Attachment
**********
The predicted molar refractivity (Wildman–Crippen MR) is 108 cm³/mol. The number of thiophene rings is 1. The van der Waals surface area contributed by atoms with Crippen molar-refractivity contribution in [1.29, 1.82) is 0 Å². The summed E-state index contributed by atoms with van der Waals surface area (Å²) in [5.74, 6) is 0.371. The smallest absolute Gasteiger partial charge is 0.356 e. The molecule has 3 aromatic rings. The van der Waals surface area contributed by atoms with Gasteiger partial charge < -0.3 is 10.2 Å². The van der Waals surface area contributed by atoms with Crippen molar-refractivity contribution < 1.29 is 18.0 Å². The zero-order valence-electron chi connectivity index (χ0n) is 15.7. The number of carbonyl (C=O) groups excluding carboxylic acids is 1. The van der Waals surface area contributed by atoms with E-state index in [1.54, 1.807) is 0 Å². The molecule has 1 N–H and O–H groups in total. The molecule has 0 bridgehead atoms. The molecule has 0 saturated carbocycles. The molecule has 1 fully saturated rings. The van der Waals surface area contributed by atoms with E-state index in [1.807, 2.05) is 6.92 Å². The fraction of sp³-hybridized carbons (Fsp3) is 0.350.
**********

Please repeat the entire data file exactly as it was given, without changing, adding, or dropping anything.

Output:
The predicted molar refractivity (Wildman–Crippen MR) is 108 cm³/mol. The number of thiophene rings is 1. The van der Waals surface area contributed by atoms with Crippen molar-refractivity contribution in [1.29, 1.82) is 0 Å². The summed E-state index contributed by atoms with van der Waals surface area (Å²) in [5.74, 6) is 0.371. The smallest absolute Gasteiger partial charge is 0.356 e. The molecule has 3 aromatic rings. The van der Waals surface area contributed by atoms with Gasteiger partial charge < -0.3 is 10.2 Å². The van der Waals surface area contributed by atoms with Crippen molar-refractivity contribution < 1.29 is 18.0 Å². The zero-order valence-electron chi connectivity index (χ0n) is 15.7. The number of carbonyl (C=O) groups excluding carboxylic acids is 1. The van der Waals surface area contributed by atoms with E-state index in [1.54, 1.807) is 0 Å². The molecule has 1 N–H and O–H groups in total. The molecule has 0 bridgehead atoms. The molecule has 0 saturated carbocycles. The molecule has 1 fully saturated rings. The van der Waals surface area contributed by atoms with E-state index in [1.807, 2.05) is 6.92 Å². The fraction of sp³-hybridized carbons (Fsp3) is 0.350.